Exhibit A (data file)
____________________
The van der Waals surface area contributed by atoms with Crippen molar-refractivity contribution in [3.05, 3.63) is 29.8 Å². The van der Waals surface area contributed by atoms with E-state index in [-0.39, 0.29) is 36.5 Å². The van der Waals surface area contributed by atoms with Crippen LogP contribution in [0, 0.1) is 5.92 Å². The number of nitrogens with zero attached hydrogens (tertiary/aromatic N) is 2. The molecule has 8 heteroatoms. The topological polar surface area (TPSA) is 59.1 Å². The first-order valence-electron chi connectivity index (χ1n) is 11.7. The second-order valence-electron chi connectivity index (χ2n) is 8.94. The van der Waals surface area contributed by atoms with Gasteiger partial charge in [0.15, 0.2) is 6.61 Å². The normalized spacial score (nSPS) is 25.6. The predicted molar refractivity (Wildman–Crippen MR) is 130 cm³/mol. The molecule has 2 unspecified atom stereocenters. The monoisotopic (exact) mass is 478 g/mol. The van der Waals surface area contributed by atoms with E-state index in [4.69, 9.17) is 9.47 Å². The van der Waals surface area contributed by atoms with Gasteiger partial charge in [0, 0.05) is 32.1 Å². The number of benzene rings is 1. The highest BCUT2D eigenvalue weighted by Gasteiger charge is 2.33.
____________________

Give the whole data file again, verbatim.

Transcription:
The van der Waals surface area contributed by atoms with Crippen molar-refractivity contribution in [3.05, 3.63) is 29.8 Å². The van der Waals surface area contributed by atoms with E-state index in [-0.39, 0.29) is 36.5 Å². The van der Waals surface area contributed by atoms with Crippen LogP contribution in [0, 0.1) is 5.92 Å². The number of nitrogens with zero attached hydrogens (tertiary/aromatic N) is 2. The molecule has 8 heteroatoms. The topological polar surface area (TPSA) is 59.1 Å². The first-order valence-electron chi connectivity index (χ1n) is 11.7. The second-order valence-electron chi connectivity index (χ2n) is 8.94. The van der Waals surface area contributed by atoms with Gasteiger partial charge in [0.15, 0.2) is 6.61 Å². The normalized spacial score (nSPS) is 25.6. The predicted molar refractivity (Wildman–Crippen MR) is 130 cm³/mol. The molecule has 2 unspecified atom stereocenters. The monoisotopic (exact) mass is 478 g/mol. The van der Waals surface area contributed by atoms with E-state index in [4.69, 9.17) is 9.47 Å². The van der Waals surface area contributed by atoms with Gasteiger partial charge in [0, 0.05) is 32.1 Å². The number of benzene rings is 1. The highest BCUT2D eigenvalue weighted by Gasteiger charge is 2.33.